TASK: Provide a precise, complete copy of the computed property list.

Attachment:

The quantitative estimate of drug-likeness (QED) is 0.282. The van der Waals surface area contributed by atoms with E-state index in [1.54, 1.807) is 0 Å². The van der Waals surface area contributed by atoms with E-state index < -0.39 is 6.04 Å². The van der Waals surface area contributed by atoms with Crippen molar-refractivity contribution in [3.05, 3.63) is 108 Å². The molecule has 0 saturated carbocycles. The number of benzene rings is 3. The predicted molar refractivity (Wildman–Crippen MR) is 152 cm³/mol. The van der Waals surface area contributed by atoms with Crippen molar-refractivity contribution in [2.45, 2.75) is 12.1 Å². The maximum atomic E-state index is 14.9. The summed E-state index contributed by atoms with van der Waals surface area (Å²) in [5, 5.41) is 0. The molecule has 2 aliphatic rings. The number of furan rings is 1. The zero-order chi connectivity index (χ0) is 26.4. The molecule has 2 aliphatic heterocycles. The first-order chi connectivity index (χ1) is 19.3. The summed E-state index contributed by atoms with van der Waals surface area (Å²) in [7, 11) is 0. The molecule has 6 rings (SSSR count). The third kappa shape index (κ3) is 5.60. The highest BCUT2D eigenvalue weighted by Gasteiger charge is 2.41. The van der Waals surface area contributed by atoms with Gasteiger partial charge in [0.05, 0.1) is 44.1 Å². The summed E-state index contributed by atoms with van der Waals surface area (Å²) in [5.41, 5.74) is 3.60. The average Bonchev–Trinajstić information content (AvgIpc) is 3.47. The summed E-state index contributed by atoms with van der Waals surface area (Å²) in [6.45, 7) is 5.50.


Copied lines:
The quantitative estimate of drug-likeness (QED) is 0.282. The van der Waals surface area contributed by atoms with E-state index in [1.54, 1.807) is 0 Å². The van der Waals surface area contributed by atoms with E-state index < -0.39 is 6.04 Å². The van der Waals surface area contributed by atoms with Crippen molar-refractivity contribution in [3.05, 3.63) is 108 Å². The molecule has 0 saturated carbocycles. The number of benzene rings is 3. The predicted molar refractivity (Wildman–Crippen MR) is 152 cm³/mol. The van der Waals surface area contributed by atoms with Crippen molar-refractivity contribution in [2.45, 2.75) is 12.1 Å². The maximum atomic E-state index is 14.9. The summed E-state index contributed by atoms with van der Waals surface area (Å²) in [5, 5.41) is 0. The molecule has 2 aliphatic rings. The number of furan rings is 1. The zero-order chi connectivity index (χ0) is 26.4. The molecule has 2 aliphatic heterocycles. The first-order chi connectivity index (χ1) is 19.3. The summed E-state index contributed by atoms with van der Waals surface area (Å²) in [7, 11) is 0. The molecule has 6 rings (SSSR count). The third kappa shape index (κ3) is 5.60. The highest BCUT2D eigenvalue weighted by Gasteiger charge is 2.41. The van der Waals surface area contributed by atoms with Gasteiger partial charge in [0.05, 0.1) is 44.1 Å². The summed E-state index contributed by atoms with van der Waals surface area (Å²) in [5.41, 5.74) is 3.60. The average Bonchev–Trinajstić information content (AvgIpc) is 3.47. The summed E-state index contributed by atoms with van der Waals surface area (Å²) in [6.45, 7) is 5.50.